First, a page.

Like its evaluation of thermal destruction, there is a dearth of specific analysis concerning how PFAS behave in landfills.  EPA seeks to better understand, among other things, PFAS’s effect on landfill liner integrity, the presence of PFAS in landfill gaseous emissions, PFAS concentrations in landfill leachate and possible treatment of same (which may implicate other destruction/disposal methods), and how PFAS interact with other constituents.  These uncertainties are driving EPA’s further evaluation of the efficacy of landfilling PFAS and PFAS-containing wastes.

Underground Injection: The Interim Guidance identifies underground injection (UI) as a viable option to dispose of liquid PFAS and PFAS-containing materials, noting that like landfill disposal, this practice is already occurring (applicable to myriad constituents, including PFAS).  Generally, this process involves injecting the liquid wastes into a deep well (known as a Class I well) below the lowermost underground sources of drinking water and into a confined geologic formation.  EPA has found Class I wells categorized for hazardous wastes well suited for PFAS because they are constructed, permitted, operated, and monitored to protect drinking water sources.  Nevertheless, whether a specific Class I well is suitable depends on site-specific factors such as local geology.

The primary uncertainty identified by EPA regarding UI of PFAS waste is understanding the long-term fate and transport of the wastes.  Such understanding is not only limited by a lack of applicable studies, but also the wide-ranging chemical properties of specific PFAS chemicals, how they may interact with co-contaminants, and the makeup of the applicable geological formations.  EPA indicates that researching and understanding these uncertainties could support future UI permits for PFAS wastes.

Storage: EPA does not consider storage of PFAS and PFAS-containing materials a viable disposal or destruction technology.  The agency recognizes, however, that storage may be an appropriate, temporary strategy in cases where uncertainties regarding the discussed technologies preclude immediate disposal or destruction of the PFAS.

How Does the Interim Guidance Address Potentially Vulnerable Populations?

As required by the FY20 NDAA, the Interim Guidance also considers the potential for PFAS releases during destruction or disposal and the impacts on potentially vulnerable populations living near destruction and disposal sites.  It does this by identifying potential releases and exposure pathways (e.g., through conceptual site models), defining potentially vulnerable populations (e.g., through risk assessments), and considering community engagement (which may be required in certain circumstances).  Specifically, EPA recognizes that intrinsic (i.e., biological) risks and extrinsic (i.e., external) factors may combine to create environmental justice concerns, “which encompass the disproportionate exposure and impacts associated with environmental releases” on minority populations, low-income populations, and/or indigenous populations.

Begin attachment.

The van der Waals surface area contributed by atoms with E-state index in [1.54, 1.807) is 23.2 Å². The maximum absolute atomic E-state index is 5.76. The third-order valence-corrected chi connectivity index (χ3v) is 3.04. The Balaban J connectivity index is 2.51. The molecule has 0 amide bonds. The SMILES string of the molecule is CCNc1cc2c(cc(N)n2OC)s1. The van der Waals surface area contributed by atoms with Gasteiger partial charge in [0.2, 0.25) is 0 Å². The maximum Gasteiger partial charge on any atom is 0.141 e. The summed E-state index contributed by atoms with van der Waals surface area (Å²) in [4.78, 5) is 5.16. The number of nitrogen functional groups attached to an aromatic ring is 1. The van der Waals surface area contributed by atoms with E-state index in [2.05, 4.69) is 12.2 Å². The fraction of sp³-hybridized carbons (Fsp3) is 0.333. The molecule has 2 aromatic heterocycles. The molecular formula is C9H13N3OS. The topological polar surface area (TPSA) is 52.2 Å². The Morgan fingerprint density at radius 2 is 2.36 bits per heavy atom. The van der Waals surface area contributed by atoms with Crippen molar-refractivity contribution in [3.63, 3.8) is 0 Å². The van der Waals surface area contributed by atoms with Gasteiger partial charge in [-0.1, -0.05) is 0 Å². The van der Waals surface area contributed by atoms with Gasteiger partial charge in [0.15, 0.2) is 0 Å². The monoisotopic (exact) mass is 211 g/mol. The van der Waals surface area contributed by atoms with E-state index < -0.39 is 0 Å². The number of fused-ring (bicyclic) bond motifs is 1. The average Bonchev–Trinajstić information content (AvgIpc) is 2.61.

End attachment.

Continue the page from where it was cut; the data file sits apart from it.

The Interim Guidance primarily refers stakeholders, including the public, to other guidance and tools that may more specifically inform their evaluation and decision-making.  Some of these resources address topics and considerations such as assessing environmental justice (e.g., the disproportionately high and adverse human health or environmental effects of actions on minority and low-income populations), risks to children, and risks to tribal and indigenous lifeways.

What is EPA Researching Now and What Does it Plan to Research in the Future?

EPA concludes the Interim Guidance by detailing its current informational needs, which broadly consist of research to: (1) better characterize the multi-media PFAS-containing materials targeted for destruction or disposal; and (2) measure and assess existing methods, improve existing methods, and/or develop new methods for PFAS destruction/disposal.  One of EPA’ near-term goals (1-2 years), is focusing on developing additional sampling and analysis methods for PFAS in various media (e.g., air emissions, wastes, water, and solids).

Long-term (3+ years) initiatives include developing monitoring technologies and modeling to measure and predict PFAS fate, transport, and deposition in the air.  Further, EPA desires to partner with (or continue to partner with) other government agencies, industry, and academia to coordinate research and develop innovative technologies.  EPA tracks the status of its research and development on its website. Completing these goals should inform future revisions of the Interim Guidance, which, as noted, must occur at least every three years.  EPA is accepting comments on the Interim Guidance through February 22, 2021.

Publication of the Interim Guidance is just one of the PFAS-related actions EPA took in the weeks prior to President Joe Biden taking office.  With the change in administration and agency personnel, it remains to be seen how EPA will further address these and other actions.  Regardless, Babst Calland’s environmental attorneys will continue to track the Interim Guidance’s progress and are available to assist you with preparing comments or with other PFAS-related matters.  For more information, please contact Matthew C. Wood at (412) 394-6583 or mwood@babstcalland.com, or any of our other remediation attorneys.